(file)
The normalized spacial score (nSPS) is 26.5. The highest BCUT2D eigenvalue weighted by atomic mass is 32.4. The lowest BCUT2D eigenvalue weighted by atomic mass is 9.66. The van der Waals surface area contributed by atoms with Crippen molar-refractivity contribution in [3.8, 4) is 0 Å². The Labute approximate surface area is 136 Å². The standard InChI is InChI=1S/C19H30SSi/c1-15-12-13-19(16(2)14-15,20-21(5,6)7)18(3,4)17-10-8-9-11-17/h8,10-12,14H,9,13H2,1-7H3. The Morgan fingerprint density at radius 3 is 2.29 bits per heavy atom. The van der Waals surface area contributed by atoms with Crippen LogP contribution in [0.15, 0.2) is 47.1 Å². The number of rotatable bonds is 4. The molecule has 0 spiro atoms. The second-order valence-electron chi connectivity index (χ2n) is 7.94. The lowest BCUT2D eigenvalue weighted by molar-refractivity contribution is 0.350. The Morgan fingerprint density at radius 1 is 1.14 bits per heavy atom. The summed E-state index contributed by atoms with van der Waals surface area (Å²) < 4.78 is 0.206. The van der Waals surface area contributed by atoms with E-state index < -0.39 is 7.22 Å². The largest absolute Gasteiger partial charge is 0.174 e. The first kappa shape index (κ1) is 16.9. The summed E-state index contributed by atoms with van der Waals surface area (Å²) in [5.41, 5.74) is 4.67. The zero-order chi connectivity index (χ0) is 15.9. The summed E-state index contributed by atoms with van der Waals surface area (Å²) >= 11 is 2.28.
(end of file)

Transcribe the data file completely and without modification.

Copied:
The normalized spacial score (nSPS) is 26.5. The highest BCUT2D eigenvalue weighted by atomic mass is 32.4. The lowest BCUT2D eigenvalue weighted by atomic mass is 9.66. The van der Waals surface area contributed by atoms with Crippen molar-refractivity contribution in [3.8, 4) is 0 Å². The Labute approximate surface area is 136 Å². The standard InChI is InChI=1S/C19H30SSi/c1-15-12-13-19(16(2)14-15,20-21(5,6)7)18(3,4)17-10-8-9-11-17/h8,10-12,14H,9,13H2,1-7H3. The Morgan fingerprint density at radius 3 is 2.29 bits per heavy atom. The van der Waals surface area contributed by atoms with Crippen LogP contribution in [0.15, 0.2) is 47.1 Å². The number of rotatable bonds is 4. The molecule has 0 spiro atoms. The second-order valence-electron chi connectivity index (χ2n) is 7.94. The lowest BCUT2D eigenvalue weighted by molar-refractivity contribution is 0.350. The Morgan fingerprint density at radius 1 is 1.14 bits per heavy atom. The summed E-state index contributed by atoms with van der Waals surface area (Å²) < 4.78 is 0.206. The van der Waals surface area contributed by atoms with E-state index < -0.39 is 7.22 Å². The largest absolute Gasteiger partial charge is 0.174 e. The first kappa shape index (κ1) is 16.9. The summed E-state index contributed by atoms with van der Waals surface area (Å²) in [5.41, 5.74) is 4.67. The zero-order chi connectivity index (χ0) is 15.9. The summed E-state index contributed by atoms with van der Waals surface area (Å²) >= 11 is 2.28.